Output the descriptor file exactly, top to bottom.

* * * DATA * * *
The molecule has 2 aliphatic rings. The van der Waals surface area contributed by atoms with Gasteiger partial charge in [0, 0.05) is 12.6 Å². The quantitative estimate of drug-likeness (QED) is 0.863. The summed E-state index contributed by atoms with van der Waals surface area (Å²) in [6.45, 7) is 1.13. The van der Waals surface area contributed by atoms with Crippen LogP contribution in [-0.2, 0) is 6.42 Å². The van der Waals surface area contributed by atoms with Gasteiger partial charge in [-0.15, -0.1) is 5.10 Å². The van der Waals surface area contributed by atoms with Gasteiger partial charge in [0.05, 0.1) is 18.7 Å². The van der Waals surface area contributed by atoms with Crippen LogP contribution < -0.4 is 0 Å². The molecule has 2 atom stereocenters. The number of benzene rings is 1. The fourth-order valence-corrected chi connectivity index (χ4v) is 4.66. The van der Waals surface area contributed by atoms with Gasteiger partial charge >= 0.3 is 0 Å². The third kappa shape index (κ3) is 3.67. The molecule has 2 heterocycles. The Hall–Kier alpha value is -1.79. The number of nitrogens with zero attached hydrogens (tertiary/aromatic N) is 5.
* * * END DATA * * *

The molecule has 2 aliphatic rings. The van der Waals surface area contributed by atoms with Gasteiger partial charge in [0, 0.05) is 12.6 Å². The quantitative estimate of drug-likeness (QED) is 0.863. The summed E-state index contributed by atoms with van der Waals surface area (Å²) in [6.45, 7) is 1.13. The van der Waals surface area contributed by atoms with Crippen LogP contribution in [-0.2, 0) is 6.42 Å². The van der Waals surface area contributed by atoms with Gasteiger partial charge in [-0.15, -0.1) is 5.10 Å². The van der Waals surface area contributed by atoms with Gasteiger partial charge in [0.05, 0.1) is 18.7 Å². The van der Waals surface area contributed by atoms with Crippen LogP contribution < -0.4 is 0 Å². The molecule has 2 atom stereocenters. The number of benzene rings is 1. The fourth-order valence-corrected chi connectivity index (χ4v) is 4.66. The van der Waals surface area contributed by atoms with Gasteiger partial charge >= 0.3 is 0 Å². The third kappa shape index (κ3) is 3.67. The molecule has 2 heterocycles. The Hall–Kier alpha value is -1.79. The number of nitrogens with zero attached hydrogens (tertiary/aromatic N) is 5.